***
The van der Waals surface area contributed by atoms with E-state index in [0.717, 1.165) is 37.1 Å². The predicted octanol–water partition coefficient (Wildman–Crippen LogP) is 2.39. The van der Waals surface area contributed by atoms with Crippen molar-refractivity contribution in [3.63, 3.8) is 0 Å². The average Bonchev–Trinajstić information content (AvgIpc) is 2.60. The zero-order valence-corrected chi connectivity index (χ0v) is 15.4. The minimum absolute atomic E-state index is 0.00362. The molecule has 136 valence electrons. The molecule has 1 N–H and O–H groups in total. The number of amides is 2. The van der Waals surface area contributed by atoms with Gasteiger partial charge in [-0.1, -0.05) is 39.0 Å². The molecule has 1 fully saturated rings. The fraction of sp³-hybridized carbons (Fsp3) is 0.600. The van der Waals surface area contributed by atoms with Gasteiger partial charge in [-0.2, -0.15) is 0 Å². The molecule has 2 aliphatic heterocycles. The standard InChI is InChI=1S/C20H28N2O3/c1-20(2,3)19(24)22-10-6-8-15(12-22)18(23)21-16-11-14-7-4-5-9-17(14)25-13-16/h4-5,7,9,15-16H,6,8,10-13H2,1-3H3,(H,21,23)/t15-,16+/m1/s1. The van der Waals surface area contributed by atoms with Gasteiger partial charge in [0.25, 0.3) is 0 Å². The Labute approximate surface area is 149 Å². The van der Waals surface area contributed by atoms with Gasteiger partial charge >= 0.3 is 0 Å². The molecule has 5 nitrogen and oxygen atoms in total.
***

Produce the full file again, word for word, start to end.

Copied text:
The van der Waals surface area contributed by atoms with E-state index in [0.717, 1.165) is 37.1 Å². The predicted octanol–water partition coefficient (Wildman–Crippen LogP) is 2.39. The van der Waals surface area contributed by atoms with Crippen molar-refractivity contribution in [3.63, 3.8) is 0 Å². The average Bonchev–Trinajstić information content (AvgIpc) is 2.60. The zero-order valence-corrected chi connectivity index (χ0v) is 15.4. The minimum absolute atomic E-state index is 0.00362. The molecule has 136 valence electrons. The molecule has 1 N–H and O–H groups in total. The number of amides is 2. The van der Waals surface area contributed by atoms with Gasteiger partial charge in [-0.1, -0.05) is 39.0 Å². The molecule has 1 fully saturated rings. The fraction of sp³-hybridized carbons (Fsp3) is 0.600. The van der Waals surface area contributed by atoms with Gasteiger partial charge in [-0.2, -0.15) is 0 Å². The molecule has 2 aliphatic heterocycles. The standard InChI is InChI=1S/C20H28N2O3/c1-20(2,3)19(24)22-10-6-8-15(12-22)18(23)21-16-11-14-7-4-5-9-17(14)25-13-16/h4-5,7,9,15-16H,6,8,10-13H2,1-3H3,(H,21,23)/t15-,16+/m1/s1. The van der Waals surface area contributed by atoms with Gasteiger partial charge in [0.25, 0.3) is 0 Å². The Labute approximate surface area is 149 Å². The van der Waals surface area contributed by atoms with Gasteiger partial charge >= 0.3 is 0 Å². The molecule has 5 nitrogen and oxygen atoms in total.